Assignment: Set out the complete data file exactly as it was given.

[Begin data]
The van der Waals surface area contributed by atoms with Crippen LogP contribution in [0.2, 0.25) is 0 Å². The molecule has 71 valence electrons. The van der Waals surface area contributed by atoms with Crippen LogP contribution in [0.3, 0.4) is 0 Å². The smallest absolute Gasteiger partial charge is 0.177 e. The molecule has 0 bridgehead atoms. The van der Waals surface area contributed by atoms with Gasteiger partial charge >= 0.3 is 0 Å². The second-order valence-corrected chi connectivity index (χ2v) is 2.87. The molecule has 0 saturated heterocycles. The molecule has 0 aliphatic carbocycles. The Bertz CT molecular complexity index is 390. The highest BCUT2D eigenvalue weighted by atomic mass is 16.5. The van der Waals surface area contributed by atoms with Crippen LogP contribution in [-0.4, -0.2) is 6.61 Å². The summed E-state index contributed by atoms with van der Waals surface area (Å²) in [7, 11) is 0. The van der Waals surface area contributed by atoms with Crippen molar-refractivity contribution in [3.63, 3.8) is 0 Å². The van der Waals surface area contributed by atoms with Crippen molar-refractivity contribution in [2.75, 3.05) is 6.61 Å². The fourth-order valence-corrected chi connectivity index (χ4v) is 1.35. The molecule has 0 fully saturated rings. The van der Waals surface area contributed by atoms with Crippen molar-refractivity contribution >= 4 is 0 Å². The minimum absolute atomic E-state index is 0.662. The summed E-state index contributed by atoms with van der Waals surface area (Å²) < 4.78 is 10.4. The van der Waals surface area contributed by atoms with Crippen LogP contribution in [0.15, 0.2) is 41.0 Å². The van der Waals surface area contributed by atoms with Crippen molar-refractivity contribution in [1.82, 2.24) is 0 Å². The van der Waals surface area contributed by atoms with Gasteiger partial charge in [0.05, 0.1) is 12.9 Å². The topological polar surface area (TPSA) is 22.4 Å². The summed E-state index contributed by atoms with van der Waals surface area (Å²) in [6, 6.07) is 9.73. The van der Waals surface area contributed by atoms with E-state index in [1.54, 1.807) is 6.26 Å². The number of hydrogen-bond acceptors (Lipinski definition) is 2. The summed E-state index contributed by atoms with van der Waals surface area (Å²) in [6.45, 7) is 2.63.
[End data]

The van der Waals surface area contributed by atoms with Crippen LogP contribution in [0.2, 0.25) is 0 Å². The molecule has 71 valence electrons. The van der Waals surface area contributed by atoms with Crippen LogP contribution in [0.3, 0.4) is 0 Å². The smallest absolute Gasteiger partial charge is 0.177 e. The molecule has 0 bridgehead atoms. The van der Waals surface area contributed by atoms with Gasteiger partial charge >= 0.3 is 0 Å². The second-order valence-corrected chi connectivity index (χ2v) is 2.87. The molecule has 0 saturated heterocycles. The molecule has 0 aliphatic carbocycles. The Bertz CT molecular complexity index is 390. The highest BCUT2D eigenvalue weighted by atomic mass is 16.5. The van der Waals surface area contributed by atoms with Crippen LogP contribution in [-0.4, -0.2) is 6.61 Å². The summed E-state index contributed by atoms with van der Waals surface area (Å²) in [7, 11) is 0. The van der Waals surface area contributed by atoms with Crippen molar-refractivity contribution in [3.63, 3.8) is 0 Å². The van der Waals surface area contributed by atoms with Crippen molar-refractivity contribution in [2.75, 3.05) is 6.61 Å². The fourth-order valence-corrected chi connectivity index (χ4v) is 1.35. The molecule has 0 fully saturated rings. The van der Waals surface area contributed by atoms with Crippen molar-refractivity contribution >= 4 is 0 Å². The minimum absolute atomic E-state index is 0.662. The summed E-state index contributed by atoms with van der Waals surface area (Å²) < 4.78 is 10.4. The van der Waals surface area contributed by atoms with Crippen LogP contribution in [0.15, 0.2) is 41.0 Å². The van der Waals surface area contributed by atoms with Crippen molar-refractivity contribution in [1.82, 2.24) is 0 Å². The van der Waals surface area contributed by atoms with Gasteiger partial charge in [0.05, 0.1) is 12.9 Å². The topological polar surface area (TPSA) is 22.4 Å². The summed E-state index contributed by atoms with van der Waals surface area (Å²) in [6, 6.07) is 9.73. The van der Waals surface area contributed by atoms with E-state index in [1.54, 1.807) is 6.26 Å². The number of hydrogen-bond acceptors (Lipinski definition) is 2. The summed E-state index contributed by atoms with van der Waals surface area (Å²) in [6.45, 7) is 2.63.